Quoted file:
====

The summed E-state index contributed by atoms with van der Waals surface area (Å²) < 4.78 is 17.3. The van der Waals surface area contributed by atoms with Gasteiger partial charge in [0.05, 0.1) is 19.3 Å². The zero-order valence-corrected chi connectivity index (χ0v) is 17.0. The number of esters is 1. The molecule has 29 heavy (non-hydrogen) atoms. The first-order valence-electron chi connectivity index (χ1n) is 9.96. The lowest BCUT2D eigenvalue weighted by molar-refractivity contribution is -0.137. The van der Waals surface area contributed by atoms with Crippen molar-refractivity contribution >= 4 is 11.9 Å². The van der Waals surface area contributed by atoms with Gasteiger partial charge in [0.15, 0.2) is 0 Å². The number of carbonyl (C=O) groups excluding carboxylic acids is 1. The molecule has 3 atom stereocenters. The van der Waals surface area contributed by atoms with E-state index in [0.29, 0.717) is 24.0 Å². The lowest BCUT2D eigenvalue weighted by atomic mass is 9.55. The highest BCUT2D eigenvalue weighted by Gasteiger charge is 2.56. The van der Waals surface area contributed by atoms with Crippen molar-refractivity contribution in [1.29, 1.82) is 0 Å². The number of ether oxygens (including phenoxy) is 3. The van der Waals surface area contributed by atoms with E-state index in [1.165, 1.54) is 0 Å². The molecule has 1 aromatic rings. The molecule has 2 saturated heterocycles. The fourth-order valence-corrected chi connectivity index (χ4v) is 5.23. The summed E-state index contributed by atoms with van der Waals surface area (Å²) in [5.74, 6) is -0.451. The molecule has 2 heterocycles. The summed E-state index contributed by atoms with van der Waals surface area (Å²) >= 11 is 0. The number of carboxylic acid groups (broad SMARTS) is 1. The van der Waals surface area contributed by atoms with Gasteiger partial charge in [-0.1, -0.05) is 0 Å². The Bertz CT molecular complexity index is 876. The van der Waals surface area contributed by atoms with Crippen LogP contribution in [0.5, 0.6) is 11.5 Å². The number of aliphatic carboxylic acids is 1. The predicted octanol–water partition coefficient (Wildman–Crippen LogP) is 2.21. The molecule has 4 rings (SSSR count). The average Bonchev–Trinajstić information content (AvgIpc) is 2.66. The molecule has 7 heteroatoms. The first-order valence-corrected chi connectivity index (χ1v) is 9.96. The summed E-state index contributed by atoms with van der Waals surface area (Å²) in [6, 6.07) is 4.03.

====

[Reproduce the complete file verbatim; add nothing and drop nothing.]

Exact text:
The summed E-state index contributed by atoms with van der Waals surface area (Å²) < 4.78 is 17.3. The van der Waals surface area contributed by atoms with Gasteiger partial charge in [0.05, 0.1) is 19.3 Å². The zero-order valence-corrected chi connectivity index (χ0v) is 17.0. The number of esters is 1. The molecule has 29 heavy (non-hydrogen) atoms. The first-order valence-electron chi connectivity index (χ1n) is 9.96. The lowest BCUT2D eigenvalue weighted by molar-refractivity contribution is -0.137. The van der Waals surface area contributed by atoms with Crippen molar-refractivity contribution >= 4 is 11.9 Å². The van der Waals surface area contributed by atoms with Gasteiger partial charge in [0.15, 0.2) is 0 Å². The number of carbonyl (C=O) groups excluding carboxylic acids is 1. The molecule has 3 atom stereocenters. The van der Waals surface area contributed by atoms with E-state index in [0.29, 0.717) is 24.0 Å². The lowest BCUT2D eigenvalue weighted by atomic mass is 9.55. The highest BCUT2D eigenvalue weighted by Gasteiger charge is 2.56. The van der Waals surface area contributed by atoms with Crippen molar-refractivity contribution in [1.29, 1.82) is 0 Å². The number of ether oxygens (including phenoxy) is 3. The van der Waals surface area contributed by atoms with E-state index in [1.165, 1.54) is 0 Å². The molecule has 1 aromatic rings. The molecule has 2 saturated heterocycles. The fourth-order valence-corrected chi connectivity index (χ4v) is 5.23. The summed E-state index contributed by atoms with van der Waals surface area (Å²) in [5.74, 6) is -0.451. The molecule has 2 heterocycles. The summed E-state index contributed by atoms with van der Waals surface area (Å²) >= 11 is 0. The number of carboxylic acid groups (broad SMARTS) is 1. The van der Waals surface area contributed by atoms with Gasteiger partial charge in [-0.1, -0.05) is 0 Å². The Bertz CT molecular complexity index is 876. The van der Waals surface area contributed by atoms with Crippen LogP contribution in [0.5, 0.6) is 11.5 Å². The number of aliphatic carboxylic acids is 1. The predicted octanol–water partition coefficient (Wildman–Crippen LogP) is 2.21. The molecule has 4 rings (SSSR count). The average Bonchev–Trinajstić information content (AvgIpc) is 2.66. The molecule has 7 heteroatoms. The first-order valence-corrected chi connectivity index (χ1v) is 9.96. The summed E-state index contributed by atoms with van der Waals surface area (Å²) in [6, 6.07) is 4.03.